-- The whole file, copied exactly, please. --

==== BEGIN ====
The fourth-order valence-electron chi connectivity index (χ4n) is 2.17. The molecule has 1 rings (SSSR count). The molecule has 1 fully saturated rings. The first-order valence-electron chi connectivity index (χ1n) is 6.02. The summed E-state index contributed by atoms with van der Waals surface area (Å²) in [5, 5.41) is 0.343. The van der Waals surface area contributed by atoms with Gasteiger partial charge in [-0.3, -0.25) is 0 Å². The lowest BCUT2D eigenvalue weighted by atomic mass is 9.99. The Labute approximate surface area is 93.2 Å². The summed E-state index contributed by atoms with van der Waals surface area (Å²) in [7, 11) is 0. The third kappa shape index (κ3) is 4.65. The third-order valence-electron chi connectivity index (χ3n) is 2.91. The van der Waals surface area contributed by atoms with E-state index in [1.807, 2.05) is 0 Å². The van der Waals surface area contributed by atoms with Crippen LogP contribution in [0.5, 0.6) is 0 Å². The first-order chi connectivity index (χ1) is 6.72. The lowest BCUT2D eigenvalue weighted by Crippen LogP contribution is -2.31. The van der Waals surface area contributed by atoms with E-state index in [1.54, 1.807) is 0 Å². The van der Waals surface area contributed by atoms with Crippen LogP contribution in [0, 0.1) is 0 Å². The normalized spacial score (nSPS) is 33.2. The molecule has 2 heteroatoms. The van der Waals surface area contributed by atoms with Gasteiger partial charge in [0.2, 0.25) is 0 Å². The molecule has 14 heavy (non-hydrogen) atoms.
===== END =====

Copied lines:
The fourth-order valence-electron chi connectivity index (χ4n) is 2.17. The molecule has 1 rings (SSSR count). The molecule has 1 fully saturated rings. The first-order valence-electron chi connectivity index (χ1n) is 6.02. The summed E-state index contributed by atoms with van der Waals surface area (Å²) in [5, 5.41) is 0.343. The van der Waals surface area contributed by atoms with Gasteiger partial charge in [-0.3, -0.25) is 0 Å². The lowest BCUT2D eigenvalue weighted by atomic mass is 9.99. The Labute approximate surface area is 93.2 Å². The summed E-state index contributed by atoms with van der Waals surface area (Å²) in [7, 11) is 0. The third kappa shape index (κ3) is 4.65. The third-order valence-electron chi connectivity index (χ3n) is 2.91. The van der Waals surface area contributed by atoms with E-state index in [1.807, 2.05) is 0 Å². The van der Waals surface area contributed by atoms with Crippen LogP contribution in [0.5, 0.6) is 0 Å². The first-order chi connectivity index (χ1) is 6.72. The lowest BCUT2D eigenvalue weighted by Crippen LogP contribution is -2.31. The van der Waals surface area contributed by atoms with E-state index in [1.54, 1.807) is 0 Å². The van der Waals surface area contributed by atoms with Crippen LogP contribution in [0, 0.1) is 0 Å². The normalized spacial score (nSPS) is 33.2. The molecule has 2 heteroatoms. The van der Waals surface area contributed by atoms with Gasteiger partial charge in [0.2, 0.25) is 0 Å². The molecule has 14 heavy (non-hydrogen) atoms.